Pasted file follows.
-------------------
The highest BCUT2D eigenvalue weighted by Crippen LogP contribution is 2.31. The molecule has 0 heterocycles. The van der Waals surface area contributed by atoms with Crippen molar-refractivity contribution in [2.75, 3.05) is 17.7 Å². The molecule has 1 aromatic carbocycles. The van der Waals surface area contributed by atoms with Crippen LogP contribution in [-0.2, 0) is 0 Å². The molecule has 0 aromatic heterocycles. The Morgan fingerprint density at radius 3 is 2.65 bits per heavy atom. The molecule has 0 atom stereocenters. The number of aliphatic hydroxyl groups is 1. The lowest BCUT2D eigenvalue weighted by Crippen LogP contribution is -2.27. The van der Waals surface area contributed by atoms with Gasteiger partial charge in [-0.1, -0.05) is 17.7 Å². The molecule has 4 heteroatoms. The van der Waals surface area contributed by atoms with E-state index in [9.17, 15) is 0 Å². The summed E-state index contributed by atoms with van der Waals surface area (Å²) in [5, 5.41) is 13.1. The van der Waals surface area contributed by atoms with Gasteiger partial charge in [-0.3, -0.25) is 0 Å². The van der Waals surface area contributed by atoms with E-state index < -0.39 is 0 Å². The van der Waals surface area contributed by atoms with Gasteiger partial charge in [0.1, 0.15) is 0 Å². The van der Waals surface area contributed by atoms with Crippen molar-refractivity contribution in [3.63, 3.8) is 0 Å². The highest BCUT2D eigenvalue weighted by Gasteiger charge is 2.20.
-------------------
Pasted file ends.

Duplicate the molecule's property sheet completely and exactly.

The highest BCUT2D eigenvalue weighted by Crippen LogP contribution is 2.31. The molecule has 0 heterocycles. The van der Waals surface area contributed by atoms with Crippen molar-refractivity contribution in [2.75, 3.05) is 17.7 Å². The molecule has 1 aromatic carbocycles. The van der Waals surface area contributed by atoms with Crippen LogP contribution in [-0.2, 0) is 0 Å². The molecule has 0 aromatic heterocycles. The Morgan fingerprint density at radius 3 is 2.65 bits per heavy atom. The molecule has 0 atom stereocenters. The number of aliphatic hydroxyl groups is 1. The lowest BCUT2D eigenvalue weighted by Crippen LogP contribution is -2.27. The van der Waals surface area contributed by atoms with Gasteiger partial charge in [-0.1, -0.05) is 17.7 Å². The molecule has 4 heteroatoms. The van der Waals surface area contributed by atoms with E-state index in [9.17, 15) is 0 Å². The summed E-state index contributed by atoms with van der Waals surface area (Å²) in [5, 5.41) is 13.1. The van der Waals surface area contributed by atoms with Gasteiger partial charge in [-0.3, -0.25) is 0 Å². The van der Waals surface area contributed by atoms with E-state index < -0.39 is 0 Å². The van der Waals surface area contributed by atoms with Gasteiger partial charge in [0.1, 0.15) is 0 Å². The van der Waals surface area contributed by atoms with Crippen molar-refractivity contribution in [3.63, 3.8) is 0 Å². The highest BCUT2D eigenvalue weighted by Gasteiger charge is 2.20.